Forum for Science, Industry and Business

Sponsored by:     3M 
Search our Site:

 

Virtual 3-D ‘Knitting’ Adds New Stitch for Graphic Artists

21.08.2012
To put clothes on their characters, computer graphic artists usually simulate cloth by creating a thin sheet, then adding some sort of texture.

But that doesn’t work for knit sweaters. To make the image realistic, the computer has to simulate the surface right down to the intricate intertwining of yarn.

So scientists must, in effect, teach computers to knit – and graphic artists have to painstakingly model the 3-D structure of every stitch.

A new method for building simulated knitted fabric out of an array of individual stitches was reported at the 39th International Conference and Exhibition of Computer Graphics and Interactive Techniques earlier this month in Los Angeles by Cem Yuksel of the University of Utah; Jonathan Kaldor, of Facebook; and Steve Marschner and Doug James, Cornell University associate professors of computer science. The work was done when Yuksel and Kaldor were at Cornell.

The Cornell innovation is to create a 3-D model of a single stitch and then combine multiple copies into a mesh, like tiles in a mosaic. The computer projects the mesh onto a model of the desired shape of the garment, treating each stitch as a tiny flat polygon that stretches and bends to fit the 3-D surface. Then it “relaxes” the graphic image of each stitch to fit the shape of its polygon, just as real yarn would stretch and bend to fit the shape of the wearer.

The result is a simulation with detail down to the yarn level.

“We are actually changing the shape of the yarn loops that make up the stitches,” Marschner said, “simulating how they wrap around other loops.”

The researchers tested their method with several patterns from knitting books and created images of dresses, sweaters, a shawl and a tea cozy. The simulations are highly realistic, but the researchers noted that the results of knitting a particular pattern depend on the yarn and needles used, as well as the style of the individual knitter. The method has some parameters that can be adjusted to simulate the effects of different needles or yarn, or different yarn tension used by the knitter, they said.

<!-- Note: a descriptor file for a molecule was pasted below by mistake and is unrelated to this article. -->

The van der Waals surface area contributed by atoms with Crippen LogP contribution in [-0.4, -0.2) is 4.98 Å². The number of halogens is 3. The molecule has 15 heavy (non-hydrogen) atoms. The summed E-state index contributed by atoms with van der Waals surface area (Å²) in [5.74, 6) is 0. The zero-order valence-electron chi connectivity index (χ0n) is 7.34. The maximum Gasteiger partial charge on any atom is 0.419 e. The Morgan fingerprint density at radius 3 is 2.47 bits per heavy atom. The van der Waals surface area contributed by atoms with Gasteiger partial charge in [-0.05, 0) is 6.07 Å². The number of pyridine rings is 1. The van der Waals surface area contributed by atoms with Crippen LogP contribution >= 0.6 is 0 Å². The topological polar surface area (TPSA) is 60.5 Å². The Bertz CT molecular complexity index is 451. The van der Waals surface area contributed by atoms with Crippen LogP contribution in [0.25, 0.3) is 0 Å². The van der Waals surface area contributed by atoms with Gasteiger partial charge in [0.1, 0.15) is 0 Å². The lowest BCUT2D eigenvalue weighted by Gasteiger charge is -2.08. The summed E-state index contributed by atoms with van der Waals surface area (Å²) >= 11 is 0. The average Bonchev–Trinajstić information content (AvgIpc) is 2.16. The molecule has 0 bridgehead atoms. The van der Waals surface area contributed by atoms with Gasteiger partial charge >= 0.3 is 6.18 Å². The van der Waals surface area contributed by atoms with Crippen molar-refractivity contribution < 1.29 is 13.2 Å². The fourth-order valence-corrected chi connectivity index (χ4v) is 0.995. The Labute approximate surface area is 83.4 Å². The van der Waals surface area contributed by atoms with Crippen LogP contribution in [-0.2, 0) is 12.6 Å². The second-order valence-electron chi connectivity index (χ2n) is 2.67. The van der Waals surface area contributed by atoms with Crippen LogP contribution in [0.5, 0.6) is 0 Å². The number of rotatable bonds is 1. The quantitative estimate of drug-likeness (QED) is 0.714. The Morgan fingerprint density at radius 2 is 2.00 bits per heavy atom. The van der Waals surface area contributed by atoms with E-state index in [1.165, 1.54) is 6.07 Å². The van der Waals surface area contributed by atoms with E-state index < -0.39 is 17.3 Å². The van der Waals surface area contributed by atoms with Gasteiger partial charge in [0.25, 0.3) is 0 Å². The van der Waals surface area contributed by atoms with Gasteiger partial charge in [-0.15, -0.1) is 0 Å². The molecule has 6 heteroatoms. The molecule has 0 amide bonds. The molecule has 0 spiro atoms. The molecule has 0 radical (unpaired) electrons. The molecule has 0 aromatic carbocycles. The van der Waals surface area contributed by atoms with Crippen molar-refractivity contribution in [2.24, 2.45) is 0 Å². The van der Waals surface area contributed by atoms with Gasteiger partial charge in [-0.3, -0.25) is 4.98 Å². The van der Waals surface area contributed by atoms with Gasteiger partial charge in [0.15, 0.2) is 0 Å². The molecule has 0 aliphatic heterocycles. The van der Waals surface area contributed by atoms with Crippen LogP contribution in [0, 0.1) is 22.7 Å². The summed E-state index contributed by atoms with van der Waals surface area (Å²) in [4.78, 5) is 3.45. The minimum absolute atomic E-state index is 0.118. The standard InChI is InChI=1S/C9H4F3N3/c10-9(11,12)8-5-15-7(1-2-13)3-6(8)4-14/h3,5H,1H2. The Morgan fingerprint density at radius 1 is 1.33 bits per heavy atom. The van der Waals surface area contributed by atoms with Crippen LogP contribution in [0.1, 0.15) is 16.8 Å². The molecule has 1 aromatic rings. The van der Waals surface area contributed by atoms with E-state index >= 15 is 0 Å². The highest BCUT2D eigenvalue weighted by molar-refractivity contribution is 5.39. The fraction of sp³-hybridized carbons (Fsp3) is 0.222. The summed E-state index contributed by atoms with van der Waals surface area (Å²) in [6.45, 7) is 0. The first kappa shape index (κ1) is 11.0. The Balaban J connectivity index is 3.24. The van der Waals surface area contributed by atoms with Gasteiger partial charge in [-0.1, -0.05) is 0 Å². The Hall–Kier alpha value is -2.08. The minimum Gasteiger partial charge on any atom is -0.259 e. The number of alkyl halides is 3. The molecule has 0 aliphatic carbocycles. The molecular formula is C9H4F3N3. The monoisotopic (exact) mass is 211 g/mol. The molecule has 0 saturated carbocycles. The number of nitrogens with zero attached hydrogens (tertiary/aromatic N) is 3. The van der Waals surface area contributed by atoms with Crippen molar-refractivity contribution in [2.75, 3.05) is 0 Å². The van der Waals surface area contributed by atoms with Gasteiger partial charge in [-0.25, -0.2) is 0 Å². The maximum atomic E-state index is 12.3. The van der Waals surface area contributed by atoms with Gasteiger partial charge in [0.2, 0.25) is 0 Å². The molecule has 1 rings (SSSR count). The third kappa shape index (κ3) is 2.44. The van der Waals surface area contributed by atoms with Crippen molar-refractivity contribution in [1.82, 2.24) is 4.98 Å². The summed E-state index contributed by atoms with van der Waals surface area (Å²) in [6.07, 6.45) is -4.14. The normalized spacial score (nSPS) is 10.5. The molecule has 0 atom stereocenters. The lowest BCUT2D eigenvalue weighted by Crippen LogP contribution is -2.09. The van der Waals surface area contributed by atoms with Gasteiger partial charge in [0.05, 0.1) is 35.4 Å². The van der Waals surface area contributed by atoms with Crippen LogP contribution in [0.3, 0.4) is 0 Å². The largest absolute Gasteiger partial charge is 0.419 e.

The process is computationally intensive, requiring several hours to simulate a garment (cable stitching takes the longest). As of today it would not be practical for an interactive application such as virtual reality, Marschner said, but it would be usable for movies.

The research was supported by the National Science Foundation, the Alfred P. Sloan Foundation, the John Simon Guggenheim Memorial Foundation and Pixar.

For more information:

A complete project description and downloadable images: www.cs.cornell.edu/projects/stitchmeshes

A video demonstration of the process: www.youtube.com/watch?v=NG5C_a6rxrY

John Carberry | Newswise Science News
Further information:
http://www.cornell.edu

More articles from Information Technology:

nachricht An AI that makes road maps from aerial images
18.04.2018 | Massachusetts Institute of Technology, CSAIL

nachricht Beyond the clouds: Networked clouds in a production setting
04.04.2018 | Deutsches Forschungszentrum für Künstliche Intelligenz GmbH, DFKI

All articles from Information Technology >>>

The most recent press releases about innovation >>>

Die letzten 5 Focus-News des innovations-reports im Überblick:

Im Focus: Gamma-ray flashes from plasma filaments